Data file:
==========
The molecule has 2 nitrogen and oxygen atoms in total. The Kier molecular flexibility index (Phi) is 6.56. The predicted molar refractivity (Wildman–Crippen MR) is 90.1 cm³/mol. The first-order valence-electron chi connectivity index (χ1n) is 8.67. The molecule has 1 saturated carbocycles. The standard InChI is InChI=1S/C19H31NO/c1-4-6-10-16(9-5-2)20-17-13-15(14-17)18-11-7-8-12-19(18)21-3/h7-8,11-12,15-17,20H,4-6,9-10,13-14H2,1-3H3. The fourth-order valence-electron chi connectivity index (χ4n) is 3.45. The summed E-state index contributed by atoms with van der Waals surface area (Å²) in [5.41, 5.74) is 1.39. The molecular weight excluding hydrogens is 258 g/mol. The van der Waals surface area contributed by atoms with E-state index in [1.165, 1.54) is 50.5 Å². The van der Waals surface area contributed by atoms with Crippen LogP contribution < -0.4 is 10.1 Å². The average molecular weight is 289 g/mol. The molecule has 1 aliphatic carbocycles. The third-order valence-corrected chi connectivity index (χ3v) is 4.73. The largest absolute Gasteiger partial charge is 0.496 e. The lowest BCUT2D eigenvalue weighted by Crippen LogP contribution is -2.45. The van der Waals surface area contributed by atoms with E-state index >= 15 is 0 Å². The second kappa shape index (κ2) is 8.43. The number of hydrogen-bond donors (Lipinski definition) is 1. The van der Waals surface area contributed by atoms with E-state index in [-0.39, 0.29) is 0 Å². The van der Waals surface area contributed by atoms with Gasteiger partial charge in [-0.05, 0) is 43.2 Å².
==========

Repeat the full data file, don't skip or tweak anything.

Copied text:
The molecule has 2 nitrogen and oxygen atoms in total. The Kier molecular flexibility index (Phi) is 6.56. The predicted molar refractivity (Wildman–Crippen MR) is 90.1 cm³/mol. The first-order valence-electron chi connectivity index (χ1n) is 8.67. The molecule has 1 saturated carbocycles. The standard InChI is InChI=1S/C19H31NO/c1-4-6-10-16(9-5-2)20-17-13-15(14-17)18-11-7-8-12-19(18)21-3/h7-8,11-12,15-17,20H,4-6,9-10,13-14H2,1-3H3. The fourth-order valence-electron chi connectivity index (χ4n) is 3.45. The summed E-state index contributed by atoms with van der Waals surface area (Å²) in [5.41, 5.74) is 1.39. The molecular weight excluding hydrogens is 258 g/mol. The van der Waals surface area contributed by atoms with E-state index in [1.165, 1.54) is 50.5 Å². The van der Waals surface area contributed by atoms with Crippen LogP contribution < -0.4 is 10.1 Å². The average molecular weight is 289 g/mol. The molecule has 1 aliphatic carbocycles. The third-order valence-corrected chi connectivity index (χ3v) is 4.73. The largest absolute Gasteiger partial charge is 0.496 e. The lowest BCUT2D eigenvalue weighted by Crippen LogP contribution is -2.45. The van der Waals surface area contributed by atoms with E-state index >= 15 is 0 Å². The second kappa shape index (κ2) is 8.43. The number of hydrogen-bond donors (Lipinski definition) is 1. The van der Waals surface area contributed by atoms with E-state index in [-0.39, 0.29) is 0 Å². The van der Waals surface area contributed by atoms with Gasteiger partial charge in [-0.05, 0) is 43.2 Å².